Your mother wasn't telling you to eat your veggies just because they are a great source of antioxidants, vitamins, and minerals. They also happen to be an excellent way to fulfill your daily need for fiber. Here's a list of fibrous vegetables. Be sure to include as many of them as possible in your diet on a daily basis.

  • Lima beans
  • Acorn squash
  • Green peas
  • Collard greens
  • Artichokes
  • Butternut squash
  • Parsnips
  • Broccoli
  • Carrots
  • Spinach
  • Beet greens
  • Brussel sprouts

Other foods with lots of fiber

Fruits and vegetables are not the only foods that are a super source of fiber. Any of the following foods can give your daily fiber needs a real boost.

  • Split peas, cooked
  • Lentils, cooked
  • Black beans, cooked
  • Baked beans, cooked
  • Chia seeds
  • Barley, cooked
  • Quinoa cooked
  • Oatmeal, instant
  • Brown rice
  • Almonds

High fiber food list

Here's a list of 20 high fiber foods. Keep it on your refrigerator so you'll know which ones to pick up at the store or farmer's market. Amounts are per cup unless otherwise noted.

High Fiber Foods

The bottom line

To help you get more fiber in your diet, consider these tips:

  • add more beans and legumes to your diet: toss ½ cup of chickpeas into your salad (6 grams) or enjoy some lentil soup for lunch (12 grams)
  • instead of mayonnaise or cheese, substitute hummus, guacamole, or black bean spread on your whole grain bread or crackers
  • replace white rice with brown rice, barley, or quinoa
  • you can never go wrong by snacking on a handful of almonds, walnuts, dates, dried apricots, pumpkin seeds…experiment and create your own yummy trail mix
  • make sure your dinner plate is at least half-filled with a rainbow-colored assortment of veggies every night

Remember that optimal nutrition won’t come from a package or a bar. You’ll never beat the nutrient value and delicious flavors of natural nutrition in high fiber foods.


Palmer S. The top fiber-rich foods list. Today's Dietitian 2008 Jul; 10(7): 28

Whitbread D. 29 fruits high in fiber. My Food Data 2019 Apr 29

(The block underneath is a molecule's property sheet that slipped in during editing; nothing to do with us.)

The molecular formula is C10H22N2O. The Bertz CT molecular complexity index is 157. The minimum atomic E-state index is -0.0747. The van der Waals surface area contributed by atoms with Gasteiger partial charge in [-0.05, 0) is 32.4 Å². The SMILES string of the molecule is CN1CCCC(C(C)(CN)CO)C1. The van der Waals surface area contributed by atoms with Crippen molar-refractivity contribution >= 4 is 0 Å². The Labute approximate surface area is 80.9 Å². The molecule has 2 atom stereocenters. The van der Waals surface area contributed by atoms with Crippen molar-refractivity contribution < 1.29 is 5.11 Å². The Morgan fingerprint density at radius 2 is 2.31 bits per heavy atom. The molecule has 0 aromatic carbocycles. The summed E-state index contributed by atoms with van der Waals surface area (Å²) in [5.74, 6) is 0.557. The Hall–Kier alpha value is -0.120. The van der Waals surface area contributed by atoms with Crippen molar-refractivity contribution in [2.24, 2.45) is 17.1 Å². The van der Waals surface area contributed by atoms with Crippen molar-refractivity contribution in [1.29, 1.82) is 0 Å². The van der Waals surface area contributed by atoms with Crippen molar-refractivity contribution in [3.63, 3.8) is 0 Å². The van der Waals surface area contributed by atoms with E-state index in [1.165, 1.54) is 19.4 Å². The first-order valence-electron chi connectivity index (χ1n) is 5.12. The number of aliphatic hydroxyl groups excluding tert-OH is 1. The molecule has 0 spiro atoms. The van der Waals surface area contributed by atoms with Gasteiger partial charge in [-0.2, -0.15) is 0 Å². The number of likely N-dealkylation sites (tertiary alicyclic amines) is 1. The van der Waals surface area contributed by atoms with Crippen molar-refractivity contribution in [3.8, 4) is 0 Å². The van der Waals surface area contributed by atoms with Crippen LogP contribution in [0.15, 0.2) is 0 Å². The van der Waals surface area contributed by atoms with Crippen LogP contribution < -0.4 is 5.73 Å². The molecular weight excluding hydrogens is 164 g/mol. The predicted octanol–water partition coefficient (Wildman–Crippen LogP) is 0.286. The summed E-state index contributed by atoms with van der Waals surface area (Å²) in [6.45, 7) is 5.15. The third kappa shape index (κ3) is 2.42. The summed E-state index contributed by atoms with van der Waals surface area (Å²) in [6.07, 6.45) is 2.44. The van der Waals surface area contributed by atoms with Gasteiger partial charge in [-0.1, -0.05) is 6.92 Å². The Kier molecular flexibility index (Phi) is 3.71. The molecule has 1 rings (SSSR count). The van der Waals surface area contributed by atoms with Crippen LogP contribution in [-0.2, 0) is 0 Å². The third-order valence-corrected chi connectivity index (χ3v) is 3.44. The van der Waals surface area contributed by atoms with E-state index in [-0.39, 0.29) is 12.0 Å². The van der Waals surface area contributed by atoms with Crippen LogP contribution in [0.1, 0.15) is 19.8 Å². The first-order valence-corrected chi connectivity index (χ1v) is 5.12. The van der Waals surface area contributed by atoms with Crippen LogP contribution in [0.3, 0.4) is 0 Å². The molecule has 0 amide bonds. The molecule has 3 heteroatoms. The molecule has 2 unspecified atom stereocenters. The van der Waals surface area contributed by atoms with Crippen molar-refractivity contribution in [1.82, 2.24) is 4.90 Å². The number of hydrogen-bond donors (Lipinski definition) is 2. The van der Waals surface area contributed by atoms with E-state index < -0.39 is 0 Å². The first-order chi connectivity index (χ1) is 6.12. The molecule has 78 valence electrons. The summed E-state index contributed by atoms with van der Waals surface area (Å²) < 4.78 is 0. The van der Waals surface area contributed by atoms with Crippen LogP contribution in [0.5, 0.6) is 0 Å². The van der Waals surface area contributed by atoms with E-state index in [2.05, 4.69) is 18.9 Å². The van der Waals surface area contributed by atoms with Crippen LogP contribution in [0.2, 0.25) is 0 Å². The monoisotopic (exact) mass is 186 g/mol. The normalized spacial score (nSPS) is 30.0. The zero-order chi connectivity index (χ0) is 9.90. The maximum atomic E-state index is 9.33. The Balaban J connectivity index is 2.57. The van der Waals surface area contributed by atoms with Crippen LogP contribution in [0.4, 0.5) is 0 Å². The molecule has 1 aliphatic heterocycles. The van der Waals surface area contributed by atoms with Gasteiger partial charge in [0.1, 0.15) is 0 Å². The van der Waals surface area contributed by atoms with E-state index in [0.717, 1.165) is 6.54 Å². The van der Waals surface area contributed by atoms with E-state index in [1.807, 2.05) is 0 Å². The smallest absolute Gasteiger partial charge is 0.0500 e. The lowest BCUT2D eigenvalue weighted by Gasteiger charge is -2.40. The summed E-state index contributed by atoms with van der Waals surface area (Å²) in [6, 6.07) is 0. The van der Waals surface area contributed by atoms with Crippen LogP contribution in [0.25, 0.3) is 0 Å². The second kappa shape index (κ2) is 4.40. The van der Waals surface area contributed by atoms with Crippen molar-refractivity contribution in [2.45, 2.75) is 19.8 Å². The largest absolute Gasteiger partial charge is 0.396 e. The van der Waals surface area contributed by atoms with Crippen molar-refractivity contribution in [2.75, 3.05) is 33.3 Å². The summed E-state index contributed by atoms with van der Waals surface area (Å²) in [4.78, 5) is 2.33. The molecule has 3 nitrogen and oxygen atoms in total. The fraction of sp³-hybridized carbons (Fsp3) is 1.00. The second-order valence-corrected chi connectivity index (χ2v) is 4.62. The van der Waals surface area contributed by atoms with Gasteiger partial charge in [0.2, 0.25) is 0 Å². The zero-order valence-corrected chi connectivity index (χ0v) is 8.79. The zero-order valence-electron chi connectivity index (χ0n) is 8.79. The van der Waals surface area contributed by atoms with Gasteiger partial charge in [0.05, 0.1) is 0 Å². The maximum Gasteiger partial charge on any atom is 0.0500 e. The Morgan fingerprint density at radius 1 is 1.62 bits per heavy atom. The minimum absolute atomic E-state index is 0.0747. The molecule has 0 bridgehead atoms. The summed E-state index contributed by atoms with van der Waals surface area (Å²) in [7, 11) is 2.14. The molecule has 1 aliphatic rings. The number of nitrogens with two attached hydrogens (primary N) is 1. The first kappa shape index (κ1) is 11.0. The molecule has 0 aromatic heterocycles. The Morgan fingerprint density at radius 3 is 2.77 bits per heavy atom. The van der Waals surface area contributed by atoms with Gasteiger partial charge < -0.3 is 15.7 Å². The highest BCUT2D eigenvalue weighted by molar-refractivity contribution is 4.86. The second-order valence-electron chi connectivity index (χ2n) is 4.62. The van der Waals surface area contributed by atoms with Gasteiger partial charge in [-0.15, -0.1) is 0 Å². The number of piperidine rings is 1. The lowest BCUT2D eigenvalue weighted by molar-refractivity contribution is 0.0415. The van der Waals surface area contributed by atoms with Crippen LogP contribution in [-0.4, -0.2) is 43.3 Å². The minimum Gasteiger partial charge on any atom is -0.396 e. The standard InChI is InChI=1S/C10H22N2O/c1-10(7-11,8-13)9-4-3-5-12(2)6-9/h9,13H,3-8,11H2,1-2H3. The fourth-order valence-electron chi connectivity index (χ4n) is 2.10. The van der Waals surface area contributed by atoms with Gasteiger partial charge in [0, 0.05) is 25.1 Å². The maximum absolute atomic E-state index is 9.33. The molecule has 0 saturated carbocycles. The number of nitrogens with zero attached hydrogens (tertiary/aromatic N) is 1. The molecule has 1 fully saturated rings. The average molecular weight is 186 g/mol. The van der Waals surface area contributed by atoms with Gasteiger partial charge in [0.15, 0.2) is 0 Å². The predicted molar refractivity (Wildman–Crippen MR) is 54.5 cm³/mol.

Whitbread D. 33 vegetables high in fiber. My Food Data 2019 Apr 29

Image: Abd allah Foteih




Leave a Comment

Lucia specializes as a holistic nutritionist for athletes, as well as for general health, wellness and weight management. As an avid runner and marathoner, her passion for nutrition has been part of a life-long quest for natural health and peak performance. As the mother of 3 boys, she understands the importance of balance and nutrition in order to enjoy a full and active life. Whether fueling for training, recovery or simply to reach optimal health, the food we put into our bodies is the cornerstone for energy and vitality.  Her practice (FitBody Nutrition) is based on the philosophy that each of us must become an active participant in our own health. She draws on her background as an educator, as well as her passion for helping others, to guide clients through their own journeys to achieve their personal health goals. Knowing that a fit body begins on the inside, her holistic approach emphasizes whole foods as well as lifestyle counseling. She helps everyone from weekend warriors to elite athletes find their own balance, and to work towards achieving enhanced strength, endurance, stamina and optimal wellness. Lucia holds a B.A., M.A. and B.Ed and she graduated from the Institute of Holistic Nutrition in 2011 as a Certified Nutritional Practitioner (CNP).